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Granite Shoals changes parkland to city property for possible sale

Timberhill Park in Granite Shoals

A portion of the backyard of Yvett and Corby Daughtrey is considered part of Timberhill Park, which lies across this canal and is only accessible to the public by water or private property. Photo courtesy of Corby Daughtrey

After a year-long discussion, the Granite Shoals City Council finally decided to change the status of 0.14 acres of Timberland Park from parkland to city-owned property and will sell it to residents Yvett and Corby Daughtrey for $35,000. The money will go toward improvements to Timberland Park, which is separated from the land in question by a canal. A final vote on the decision won’t happen until the next council meeting on Feb. 28. 

During its Feb. 14 meeting, the council directed City Attorney Joshua Katz to draft a resolution changing the piece of land’s status as the Texas Constitution requires an election before a city can sell parkland. Granite Shoals also has an ordinance against selling parks. 

The piece of land is in the Daughtreys’ backyard and did not exist when Timberhill Park was deeded to the city in 1970. It was created over time with fill dirt and changing Lake LBJ levels, according to information turned up in the city’s research.

The Daughtreys have been working with Granite Shoals officials to find a way to purchase the land so they could have legitimate waterfront access. The discussions hit a snag in early 2022 when several residents expressed fear that the purchase of that portion of Timberhill Park would lead to the city selling other parkland and eventually blocking public access to the lake.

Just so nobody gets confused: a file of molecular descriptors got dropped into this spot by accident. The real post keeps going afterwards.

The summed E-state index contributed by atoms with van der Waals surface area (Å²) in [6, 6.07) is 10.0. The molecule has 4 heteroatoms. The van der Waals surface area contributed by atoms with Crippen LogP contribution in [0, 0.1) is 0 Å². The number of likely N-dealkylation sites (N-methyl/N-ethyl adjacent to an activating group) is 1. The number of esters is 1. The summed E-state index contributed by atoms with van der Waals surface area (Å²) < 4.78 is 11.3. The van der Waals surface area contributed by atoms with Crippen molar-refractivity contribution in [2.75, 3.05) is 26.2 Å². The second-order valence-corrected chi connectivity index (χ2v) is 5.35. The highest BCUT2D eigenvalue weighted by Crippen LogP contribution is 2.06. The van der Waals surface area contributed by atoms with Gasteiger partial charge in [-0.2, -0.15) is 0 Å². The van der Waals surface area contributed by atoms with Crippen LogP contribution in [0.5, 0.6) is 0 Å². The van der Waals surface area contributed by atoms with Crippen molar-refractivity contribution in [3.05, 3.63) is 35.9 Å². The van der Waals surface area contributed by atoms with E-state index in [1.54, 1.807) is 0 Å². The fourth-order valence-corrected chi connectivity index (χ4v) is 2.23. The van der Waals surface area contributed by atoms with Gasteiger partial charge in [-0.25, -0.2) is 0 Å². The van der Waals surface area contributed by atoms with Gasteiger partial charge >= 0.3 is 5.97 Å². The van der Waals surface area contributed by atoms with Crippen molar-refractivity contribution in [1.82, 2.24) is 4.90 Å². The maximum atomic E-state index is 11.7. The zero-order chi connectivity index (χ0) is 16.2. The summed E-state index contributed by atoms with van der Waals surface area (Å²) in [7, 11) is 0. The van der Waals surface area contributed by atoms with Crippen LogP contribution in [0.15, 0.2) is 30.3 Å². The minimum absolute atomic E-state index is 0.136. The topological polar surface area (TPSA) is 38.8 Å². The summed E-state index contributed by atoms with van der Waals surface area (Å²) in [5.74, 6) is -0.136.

Councilors have been waiting for an official appraisal to determine the value of the piece of land since September 2022, but the appraiser was unable to do so because of the property’s unique nature, said Interim City Manager Peggy Smith. 

Exasperation on the part of the council, city administration, and the public led to Tuesday night’s decision to take steps to sell the land and resolve the issue.

“We’ve been dealing with this thing for a year, and it’s time to do something about it,” Councilor Ron Munos said. “We’ve wasted many, many hours of valuable council time on it.”

Munos made a motion to delist the land and set its value using a square-foot average. The motion was passed unanimously.

Smith determined the square-foot average to be $5.62 based on other comparable sales of waterfront fill area in Granite Shoals on Lake LBJ. That comes to about $35,000 for the 6,236-square-foot property.

“Selling parks or any land that resembles a park is a very volatile issue,” Councilor Steve Hougen said. “But the value of this truncated section of (the park), the monies that are received, will go back to Timberhill Park itself. We will be able to repair restrooms, add a courtesy dock, and make other improvements with these contributions.”

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